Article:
You have a lot of photos of people who are rarely photographed, like MF Doom.
Yeah, when he’s a teenager. Doom to me is hope. Doom to me is like a prayer answered. I could listen to Doom all day and just trip over his linguistic skills. To be an emcee you have to number 1, have a good voice, number 2, have a good flow and number 3, at least be semi-coherent. And with him, my God, you have to keep rewinding and look up quotations and jazz masterpieces. His work is like a holy collage. His linguistic skills, I mean he’s like James Joyce on acid.
What’s Doom like in person?
If I had to describe him simply, it would be tongue in cheek. Much of his lyrics are tongue in cheek, they’re delayed bombs. He’s like taking a pill and it doesn’t hit you until 6 hours later.
Any rules we should know about photographing an artist, or being backstage?
Accept that the artist might be tense, fearful, self-absorbed or stoned just before a concert or awards show, and if they seem distant don't take it personal. Stay out of the way and be quiet.
Do you remember any photoshoots that you knew at the moment would become iconic?
Latifah in Islamic garb, Lauryn Hill as a princess, Method Man with fangs, Rakim at The Apollo LL COOL J in my studio, Slick Rick and Big Daddy Kane with heavy gold chains, and Public Enemy on stage and in my studio spring to mind.
Do you have any stories about some of the late great icons you’ve photographed?
Doing a photoshoot for a Japanese magazine at Sony Studio a few days before Big Pun passed away. He and I sharing a sandwich and him having an asthma attack and his wife and Fat Joe stripping him naked and trying to save him using towels dipped in cold water. Seeing him nude at almost 800 pounds is seared into my memory and no I did not film it.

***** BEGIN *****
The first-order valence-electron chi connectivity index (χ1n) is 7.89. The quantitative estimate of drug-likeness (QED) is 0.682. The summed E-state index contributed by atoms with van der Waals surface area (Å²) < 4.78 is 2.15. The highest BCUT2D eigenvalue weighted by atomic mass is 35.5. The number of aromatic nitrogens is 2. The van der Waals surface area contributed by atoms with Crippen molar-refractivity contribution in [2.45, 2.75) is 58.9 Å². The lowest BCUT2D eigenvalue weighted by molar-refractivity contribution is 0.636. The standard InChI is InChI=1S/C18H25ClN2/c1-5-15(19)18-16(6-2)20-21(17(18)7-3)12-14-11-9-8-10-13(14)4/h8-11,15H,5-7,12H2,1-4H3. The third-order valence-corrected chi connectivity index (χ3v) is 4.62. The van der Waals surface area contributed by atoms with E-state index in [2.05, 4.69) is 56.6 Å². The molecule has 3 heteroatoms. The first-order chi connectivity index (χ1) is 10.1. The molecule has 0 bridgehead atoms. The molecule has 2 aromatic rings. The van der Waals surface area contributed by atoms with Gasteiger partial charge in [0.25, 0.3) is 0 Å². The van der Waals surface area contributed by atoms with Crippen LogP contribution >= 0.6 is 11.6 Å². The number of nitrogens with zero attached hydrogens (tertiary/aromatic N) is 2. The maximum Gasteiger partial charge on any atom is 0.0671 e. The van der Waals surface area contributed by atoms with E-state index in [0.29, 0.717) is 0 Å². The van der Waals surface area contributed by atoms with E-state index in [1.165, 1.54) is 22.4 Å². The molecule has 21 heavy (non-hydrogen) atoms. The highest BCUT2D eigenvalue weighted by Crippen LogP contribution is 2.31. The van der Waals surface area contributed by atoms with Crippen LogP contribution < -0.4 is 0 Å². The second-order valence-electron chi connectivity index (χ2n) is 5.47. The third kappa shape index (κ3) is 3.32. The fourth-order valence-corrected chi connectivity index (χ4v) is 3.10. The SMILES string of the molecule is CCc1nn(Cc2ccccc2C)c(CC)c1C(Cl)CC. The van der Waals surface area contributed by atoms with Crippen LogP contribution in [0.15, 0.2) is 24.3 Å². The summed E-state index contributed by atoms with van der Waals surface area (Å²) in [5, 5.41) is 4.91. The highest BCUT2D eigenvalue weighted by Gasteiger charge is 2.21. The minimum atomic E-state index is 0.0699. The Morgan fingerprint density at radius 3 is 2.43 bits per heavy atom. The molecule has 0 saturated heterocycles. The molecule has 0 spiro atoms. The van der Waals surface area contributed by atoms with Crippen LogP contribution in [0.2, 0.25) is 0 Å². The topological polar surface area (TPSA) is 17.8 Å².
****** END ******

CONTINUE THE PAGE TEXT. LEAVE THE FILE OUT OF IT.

Sitting next to BIG in his SUV listening to Tupac's music right after he was killed. Hugging Lauryn [Hill] and seeing her a frail, little girl and her saying how hard it was to be the icon of black women and being accused of hating white people, a lie created by sleazeball Howard Stern. ODB spitting at reporters yet coming up to me and hugging me and calling me his "Native Brother." Being in an expensive hotel lobby with Public Enemy in the deep south and one of the members of the S1's and Flava Flav playing standard songs on the lobby piano to the shock of the bewildered hotel guests.
Can you tell me more about being with Biggie right after Tupac was killed?
I was just minding my business, walking down the street and someone in a dark SUV on a dark street honked his horn. So, I looked and I saw this big guy and I said ‘nah, I don’t know him.’ I kept on trucking, I’m from Brooklyn. I know better. And the window rolled down and he went, "Motherfucker, get in here it's cold as shit outside you're gonna freeze! And even if I didn’t see him, I mean, I recognized that voice. So, I went inside and we were just kicking it, talking about how cold it was. Then I got into Tupac and he was like “man I love that n****” and I’m quoting him exactly, I remember it. And he said, 'If the two of us lived then we’d be running this shit because nobody on this fucking earth can touch us.' He said listen, and he turned up his music and Tupac’s music was playing already, it was on the tape deck. So just as I’m leaving the car I take a picture of him, and he says ‘hey, bust this.’ And he had his right hand in the shape of a gun and he aims it at me. I get that picture, and it was only after he was killed that I realized that he was killed in an SUV. That was painful.